Attitudes to prescribing iron supplements in general practice.Br Med J (Clin Res Ed) 1987; 294 doi: https://doi.org/10.1136/bmj.294.6564.94 (Published 10 January 1987) Cite this as: Br Med J (Clin Res Ed) 1987;294:94
- D G Waller,
- A G Smith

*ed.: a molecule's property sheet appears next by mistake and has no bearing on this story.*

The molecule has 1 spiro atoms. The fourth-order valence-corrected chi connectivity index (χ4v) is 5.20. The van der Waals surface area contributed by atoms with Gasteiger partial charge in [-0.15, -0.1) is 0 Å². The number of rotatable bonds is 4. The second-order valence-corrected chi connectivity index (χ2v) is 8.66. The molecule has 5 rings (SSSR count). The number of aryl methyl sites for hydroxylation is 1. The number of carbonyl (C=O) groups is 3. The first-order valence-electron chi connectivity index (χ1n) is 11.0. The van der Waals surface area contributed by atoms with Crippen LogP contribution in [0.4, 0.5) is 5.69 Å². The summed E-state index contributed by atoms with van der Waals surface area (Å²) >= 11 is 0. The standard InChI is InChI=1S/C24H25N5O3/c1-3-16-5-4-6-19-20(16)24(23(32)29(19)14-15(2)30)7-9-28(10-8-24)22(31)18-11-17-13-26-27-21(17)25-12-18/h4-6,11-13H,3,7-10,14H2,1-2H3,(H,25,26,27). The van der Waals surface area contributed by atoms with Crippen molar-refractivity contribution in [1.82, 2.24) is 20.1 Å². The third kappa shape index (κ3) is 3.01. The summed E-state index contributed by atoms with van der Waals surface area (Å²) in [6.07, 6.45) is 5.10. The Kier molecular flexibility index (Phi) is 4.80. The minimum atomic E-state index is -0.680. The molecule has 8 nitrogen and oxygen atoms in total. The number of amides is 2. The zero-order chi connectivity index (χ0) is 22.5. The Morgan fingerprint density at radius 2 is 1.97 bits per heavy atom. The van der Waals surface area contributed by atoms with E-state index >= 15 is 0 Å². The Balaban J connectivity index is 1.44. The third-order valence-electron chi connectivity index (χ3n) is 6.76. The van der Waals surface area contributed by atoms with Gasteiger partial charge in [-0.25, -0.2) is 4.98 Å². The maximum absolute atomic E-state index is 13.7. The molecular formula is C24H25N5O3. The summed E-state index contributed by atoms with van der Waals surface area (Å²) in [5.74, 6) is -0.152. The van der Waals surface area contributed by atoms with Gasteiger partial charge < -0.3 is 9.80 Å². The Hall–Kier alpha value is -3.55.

In response to a postal questionnaire general practitioners in the Southampton and New Forest area indicated a considerable understanding of the principles of iron prescribing and use of laboratory tests to determine iron deficiency. Many respondents, however, chose slow release and compound iron preparations as first treatments for iron deficiency. The role of parenteral iron appeared to be poorly understood. The use of and response to laboratory investigations for iron deficiency were generally appropriate, but many practitioners probably do not check for a response to oral iron sufficiently early during treatment or stop prescribing supplements before iron stores have been replenished. There is scope for further education in the biology and management of iron deficiency in general practice.